Brew models its collection on the the warm contrasting colors, brushing effects, and intricate styling of industrial espresso machines. This special blend of colors and textures emphasizes each component used to create their chic, modern timepieces. Brew designs their watches to celebrate and capture enjoyable coffee experiences in true New York fashion.
Don a Brew timepiece next time you swing by your local coffee shop for a social visit or a personal cup, and you’ll catch a complement or two from discerning observers.
Throne watches harness the alternative subculture that shaped the company’s founders. In their words, “we’ve always been a little bit different, and so are our watches.” Take a look at their distinctly utilitarian watches and you’ll agree — being different suits them.
Throne started with humble beginnings at a kitchen table in an East Village apartment. The idea was to make quality watch bands and pair them with vintage watches, so their initial emphasis was on bands. Their hobby quickly outgrew their apartment as demand exploded, and they skyrocketed to fame with the release of their flagship 1.0 watch in 2014.
Despite their widespread popularity and featuring in top publications from GQ to the New York Times, Throne is still a boutique watch company with an eye for ethical production, quality control, and excellent customer service. Best of all, they offer a diverse line of watches for men and women, where many American watch brands focus exclusively on men’s watches.
Rather than copying the classics, Martenero aims to refresh and build on classic timepieces. Inspired by heritage brands that have adorned the wrists of watch collectors for centuries, this American watch brand delivers a new take on tradition with unique designs and color combinations that demand your attention.
Martenero launched in early 2014, though that date doesn’t account for the two years of research and designing invested in their first timepiece. Their watches are rooted in the tradition and craftsmanship of watchmaking, albeit with a distinctly modern perspective. Every Martenero timepiece is crafted to be worn for a lifetime before passing onto the next generation.
Original and contemporary, but always timeless, Martenero timepieces genuinely embody “tradition refreshed.”
Detroit has always been a leader in American manufacturing, so it shouldn’t come as a surprise that one of the best American-made watch brands hails from the Motor City.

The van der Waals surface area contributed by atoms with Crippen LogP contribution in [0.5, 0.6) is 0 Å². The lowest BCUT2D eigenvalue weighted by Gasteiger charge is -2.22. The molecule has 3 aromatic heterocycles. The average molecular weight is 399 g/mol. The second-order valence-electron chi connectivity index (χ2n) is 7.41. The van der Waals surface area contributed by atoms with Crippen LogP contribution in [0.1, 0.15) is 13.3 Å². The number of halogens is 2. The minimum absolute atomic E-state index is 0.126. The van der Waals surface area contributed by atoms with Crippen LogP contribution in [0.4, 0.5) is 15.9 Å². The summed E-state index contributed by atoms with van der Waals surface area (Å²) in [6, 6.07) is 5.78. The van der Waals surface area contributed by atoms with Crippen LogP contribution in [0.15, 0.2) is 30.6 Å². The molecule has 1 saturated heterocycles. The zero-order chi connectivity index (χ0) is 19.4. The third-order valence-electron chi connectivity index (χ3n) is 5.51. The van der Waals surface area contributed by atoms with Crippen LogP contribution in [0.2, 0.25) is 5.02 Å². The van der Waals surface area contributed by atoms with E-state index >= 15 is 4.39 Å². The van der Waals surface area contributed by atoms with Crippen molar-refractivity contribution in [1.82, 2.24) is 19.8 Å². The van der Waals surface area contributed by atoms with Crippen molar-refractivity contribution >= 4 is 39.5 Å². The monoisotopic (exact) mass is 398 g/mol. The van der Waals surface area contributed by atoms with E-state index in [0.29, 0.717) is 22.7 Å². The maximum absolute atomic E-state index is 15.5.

Founded in 2011, Shinola is an American luxury brand with an unwavering commitment to crafting products that last. Their watches are the company’s flagship products, though Shinola has a diverse product line including bags, accessories, jewelry, journals, speakers, clocks, home goods, and even bicycles.
Sourcing premium materials from the United States and abroad, Shinola designs and crafts all of their products in the USA. The company is remarkably dedicated to supporting American workers. They partner with legacy companies across the country to manufacture specialty items. They’ve also supplied the capital and connections to help key American suppliers expand their operations and grow with the Shinola brand.
Shinola’s luxury timepieces and premium leather bands are all handcrafted in the company’s watch factory on the fifth floor of the historic Argonaut Building in Detroit. A team of 200+ artisans assemble the watches and bands by hand, with more than 30 workers participating in the assembly of each timepiece. The production process combines meticulous hand-assembly with the most advanced technology available to ensure Shinola watches are built to last for generations.
Detroit Watch Company
Shinola isn’t the only watch company turning heads in the Motor City. Designers Patrick and Amy Ayoub leveraged their background in designing cars to launch the Detroit Watch Company, and their timepieces are a favorite of American watch collectors.
The Detroit Watch Company honors the city’s rich history with a collection of timepieces that reflect specific eras and locations in Detroit. The City Collection 313 reflects the city’s iconic area code with a rotary phone-inspired face. The B24 Liberator Aviator honors Henry Ford’s Willow Run Bomber Factor, which miraculously cranked B24 Bombers at a rate of one per hour and helped turn the tide in the air war in WWII. Then there’s the M1-Woodward, a classic timepiece that exudes the rich automotive history of Woodward Avenue, host of the annual Woodward Dream Cruise.